J. Charles Delbeek
delbeek at hawaii.edu
Mon Feb 8 00:11:44 EST 1999
On Sun, 7 Feb 1999, H Woyt wrote:
> Yes, you will probably say that my opinion is quite arrogant, but I
> truly believe that not everything can be available to everybody. If
> somebody can't afford to go and see a real reef than that's the way it
> is. Not everybody can go and see elephants in the wild or visit fragile
> ecosystems like the Galapagos.
I agree, not everything will be available to everybody. But not everybody
wants a reef tank. Exactly, not everyone can afford to visit a reef.,
which was James' suggestion. The costs for many is prohibitive, but it is
not prohibitive to own a reef tank. In speaking with a friend in Holland a
few years ago he told me he was selling his tank, it was to oexpensive for
him to run any longer. He also told me that with teh trend to have ALRGE
systems so favoured in Europe, it was getting so expensive that few could
afford to own one. In North America most people have systems under 200
gallons, in Europe is seems as if that is the lower limit
> Some people simply have to be content to visit one of the beautiful
> commercial aquaria like the one you are operating in Hawaii. If
> everybody wants to own what he thinks is beautiful than very soon there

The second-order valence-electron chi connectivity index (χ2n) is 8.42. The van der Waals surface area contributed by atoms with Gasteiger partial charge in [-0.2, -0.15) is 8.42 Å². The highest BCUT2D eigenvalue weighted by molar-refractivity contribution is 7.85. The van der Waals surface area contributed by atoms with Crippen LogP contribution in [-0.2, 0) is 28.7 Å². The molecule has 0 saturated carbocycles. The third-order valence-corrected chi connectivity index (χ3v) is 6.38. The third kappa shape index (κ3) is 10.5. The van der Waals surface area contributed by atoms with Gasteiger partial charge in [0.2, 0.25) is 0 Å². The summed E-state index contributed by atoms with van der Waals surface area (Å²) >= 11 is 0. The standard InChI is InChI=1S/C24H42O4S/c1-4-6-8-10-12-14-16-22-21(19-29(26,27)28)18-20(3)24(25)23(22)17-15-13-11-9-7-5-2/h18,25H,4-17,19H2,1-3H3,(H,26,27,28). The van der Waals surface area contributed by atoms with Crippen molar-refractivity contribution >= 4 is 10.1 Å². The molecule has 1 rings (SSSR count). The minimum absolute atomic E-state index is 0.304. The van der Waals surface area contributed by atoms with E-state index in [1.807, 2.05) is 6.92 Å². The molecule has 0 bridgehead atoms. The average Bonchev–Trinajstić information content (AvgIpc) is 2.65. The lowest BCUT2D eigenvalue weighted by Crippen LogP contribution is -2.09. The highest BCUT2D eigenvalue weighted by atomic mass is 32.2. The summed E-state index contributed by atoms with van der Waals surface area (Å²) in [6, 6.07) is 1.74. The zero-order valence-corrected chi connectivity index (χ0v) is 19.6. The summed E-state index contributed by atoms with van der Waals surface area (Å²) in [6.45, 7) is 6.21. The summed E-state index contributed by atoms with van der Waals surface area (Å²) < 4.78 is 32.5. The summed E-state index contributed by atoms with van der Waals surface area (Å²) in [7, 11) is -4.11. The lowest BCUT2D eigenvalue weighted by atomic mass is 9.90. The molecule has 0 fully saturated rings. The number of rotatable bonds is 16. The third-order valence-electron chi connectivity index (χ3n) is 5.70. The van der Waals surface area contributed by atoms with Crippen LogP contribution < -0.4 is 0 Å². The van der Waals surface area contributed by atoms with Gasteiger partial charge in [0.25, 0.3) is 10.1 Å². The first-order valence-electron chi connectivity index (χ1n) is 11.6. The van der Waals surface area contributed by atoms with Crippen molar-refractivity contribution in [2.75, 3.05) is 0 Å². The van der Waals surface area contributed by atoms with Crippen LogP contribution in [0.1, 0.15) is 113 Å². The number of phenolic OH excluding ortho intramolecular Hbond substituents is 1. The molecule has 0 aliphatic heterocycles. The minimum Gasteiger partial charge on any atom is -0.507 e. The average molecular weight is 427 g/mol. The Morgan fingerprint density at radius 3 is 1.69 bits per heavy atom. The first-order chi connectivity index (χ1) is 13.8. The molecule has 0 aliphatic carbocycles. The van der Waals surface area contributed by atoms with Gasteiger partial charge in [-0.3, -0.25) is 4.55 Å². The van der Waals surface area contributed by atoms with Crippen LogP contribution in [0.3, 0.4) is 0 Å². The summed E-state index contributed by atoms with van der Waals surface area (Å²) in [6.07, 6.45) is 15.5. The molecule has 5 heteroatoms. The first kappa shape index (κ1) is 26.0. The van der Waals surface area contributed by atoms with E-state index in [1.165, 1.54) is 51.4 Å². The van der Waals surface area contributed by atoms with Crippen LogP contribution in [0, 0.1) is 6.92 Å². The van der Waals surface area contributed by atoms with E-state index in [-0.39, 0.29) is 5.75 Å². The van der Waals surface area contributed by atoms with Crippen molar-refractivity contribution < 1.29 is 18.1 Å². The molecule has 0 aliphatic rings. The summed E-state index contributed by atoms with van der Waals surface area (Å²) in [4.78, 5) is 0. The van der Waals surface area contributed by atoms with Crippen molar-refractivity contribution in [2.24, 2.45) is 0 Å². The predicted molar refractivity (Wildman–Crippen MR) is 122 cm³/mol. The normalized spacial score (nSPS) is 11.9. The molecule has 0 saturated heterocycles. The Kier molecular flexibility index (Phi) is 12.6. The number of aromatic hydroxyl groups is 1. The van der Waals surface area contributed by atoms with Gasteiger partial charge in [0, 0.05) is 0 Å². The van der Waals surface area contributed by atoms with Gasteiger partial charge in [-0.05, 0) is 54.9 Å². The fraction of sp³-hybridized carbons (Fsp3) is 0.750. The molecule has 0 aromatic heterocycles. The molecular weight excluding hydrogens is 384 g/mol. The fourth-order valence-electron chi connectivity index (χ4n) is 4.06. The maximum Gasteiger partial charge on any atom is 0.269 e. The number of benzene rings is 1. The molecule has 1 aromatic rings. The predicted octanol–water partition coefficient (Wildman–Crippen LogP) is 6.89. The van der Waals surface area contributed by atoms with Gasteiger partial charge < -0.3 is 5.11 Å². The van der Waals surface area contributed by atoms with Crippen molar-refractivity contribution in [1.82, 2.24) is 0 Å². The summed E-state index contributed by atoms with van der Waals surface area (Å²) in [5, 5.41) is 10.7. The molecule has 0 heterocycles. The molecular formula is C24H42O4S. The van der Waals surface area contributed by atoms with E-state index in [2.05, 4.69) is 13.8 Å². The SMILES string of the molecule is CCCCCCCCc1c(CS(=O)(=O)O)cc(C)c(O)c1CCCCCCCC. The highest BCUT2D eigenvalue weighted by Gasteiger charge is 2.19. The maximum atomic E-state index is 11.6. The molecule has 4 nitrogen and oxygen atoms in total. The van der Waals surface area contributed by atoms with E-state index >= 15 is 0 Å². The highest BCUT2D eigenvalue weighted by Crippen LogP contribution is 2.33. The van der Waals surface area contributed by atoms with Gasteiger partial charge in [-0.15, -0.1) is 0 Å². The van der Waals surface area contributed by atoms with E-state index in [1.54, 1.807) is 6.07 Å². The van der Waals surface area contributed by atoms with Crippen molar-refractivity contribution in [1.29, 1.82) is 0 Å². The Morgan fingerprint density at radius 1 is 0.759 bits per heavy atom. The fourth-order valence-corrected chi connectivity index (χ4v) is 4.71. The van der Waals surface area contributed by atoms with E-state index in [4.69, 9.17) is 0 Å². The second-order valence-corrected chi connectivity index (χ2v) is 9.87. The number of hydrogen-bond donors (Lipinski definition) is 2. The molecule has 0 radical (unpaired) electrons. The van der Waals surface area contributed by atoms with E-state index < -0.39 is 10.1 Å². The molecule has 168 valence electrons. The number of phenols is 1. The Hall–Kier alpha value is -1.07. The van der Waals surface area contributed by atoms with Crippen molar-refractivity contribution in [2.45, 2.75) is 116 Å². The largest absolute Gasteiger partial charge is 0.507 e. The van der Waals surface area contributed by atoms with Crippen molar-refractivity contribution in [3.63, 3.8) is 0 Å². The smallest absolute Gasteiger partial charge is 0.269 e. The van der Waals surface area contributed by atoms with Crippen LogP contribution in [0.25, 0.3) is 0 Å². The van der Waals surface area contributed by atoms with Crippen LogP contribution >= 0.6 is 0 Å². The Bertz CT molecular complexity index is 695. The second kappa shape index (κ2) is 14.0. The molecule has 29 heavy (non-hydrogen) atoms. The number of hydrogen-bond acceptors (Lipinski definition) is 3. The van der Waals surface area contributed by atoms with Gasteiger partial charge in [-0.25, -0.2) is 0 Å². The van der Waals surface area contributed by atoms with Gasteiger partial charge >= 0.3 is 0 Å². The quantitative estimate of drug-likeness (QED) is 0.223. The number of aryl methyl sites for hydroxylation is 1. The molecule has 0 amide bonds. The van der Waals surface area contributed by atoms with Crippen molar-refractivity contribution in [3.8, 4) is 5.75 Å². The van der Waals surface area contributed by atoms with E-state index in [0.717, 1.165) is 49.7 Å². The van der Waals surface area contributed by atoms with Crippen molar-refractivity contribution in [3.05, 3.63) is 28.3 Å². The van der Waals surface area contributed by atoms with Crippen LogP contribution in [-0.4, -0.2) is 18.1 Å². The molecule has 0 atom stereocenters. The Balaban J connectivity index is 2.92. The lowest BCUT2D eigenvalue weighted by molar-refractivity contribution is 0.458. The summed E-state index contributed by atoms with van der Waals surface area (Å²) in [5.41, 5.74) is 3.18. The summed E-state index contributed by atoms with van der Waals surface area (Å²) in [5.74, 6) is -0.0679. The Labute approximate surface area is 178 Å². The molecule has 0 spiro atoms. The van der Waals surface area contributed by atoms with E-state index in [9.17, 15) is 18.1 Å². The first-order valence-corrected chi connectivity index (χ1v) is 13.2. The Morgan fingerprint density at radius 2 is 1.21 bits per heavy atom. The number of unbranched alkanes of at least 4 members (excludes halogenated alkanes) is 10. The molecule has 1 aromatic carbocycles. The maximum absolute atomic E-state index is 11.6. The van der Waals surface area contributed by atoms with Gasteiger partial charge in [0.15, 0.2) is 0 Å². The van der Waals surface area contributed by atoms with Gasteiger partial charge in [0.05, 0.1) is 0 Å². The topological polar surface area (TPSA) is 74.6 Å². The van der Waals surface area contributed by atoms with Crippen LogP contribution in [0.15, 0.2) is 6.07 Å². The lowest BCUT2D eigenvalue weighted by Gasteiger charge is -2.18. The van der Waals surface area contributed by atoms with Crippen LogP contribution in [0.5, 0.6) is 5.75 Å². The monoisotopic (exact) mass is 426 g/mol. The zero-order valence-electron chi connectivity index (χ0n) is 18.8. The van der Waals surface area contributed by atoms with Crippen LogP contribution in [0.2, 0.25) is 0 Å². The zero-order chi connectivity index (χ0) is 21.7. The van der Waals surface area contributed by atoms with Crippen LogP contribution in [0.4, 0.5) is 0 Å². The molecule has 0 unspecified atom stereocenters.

> wouldn't be much left.
I suppose that may be true if the resource were limited or if the degree
of use exceeded the ability for the resource to renew. But where is the
evidence/data to prove that coral collection a) is depleting populations
beyond their ability to renew and b) that the amount of coral collected is
significant to coral reefs overall?
> The demand for life coral is devastating the reefs (apart from other
> factors). In a country like Indonesia environmental harvesting
> techniques will never be successful. It is simply a very different
> situation than you might have in the Caribbean. You might convince
> American hobbyists to buy sustainably harvested coral but on the Asian
> market this will have no impact at all. All that counts is the price.
I am very curious to know on what data you are basing your first assertion
on? I am not so sure I understand why you think Indonesia vs. the
Caribbean would be that different? Also, it has been illegal for quite
some time to collect stony corals and sea fans in most of the Caribbean so
North American hobbyists rarely see corals from this area.
> In Europe CITES makes the trade in life coral difficult so that it's
> really a low key hobby for people who really know what they are doing.
> I hope it will stay that way.
I am a little confused by your statement re:CITIES. Why would this treaty
be treated any differently in North America than it would be Europe?
Confiscations occur here all the time.
J. Charles Delbeek M.Sc.
University of Hawaii
"The fact that my physiology differs from yours pleases me to no end."
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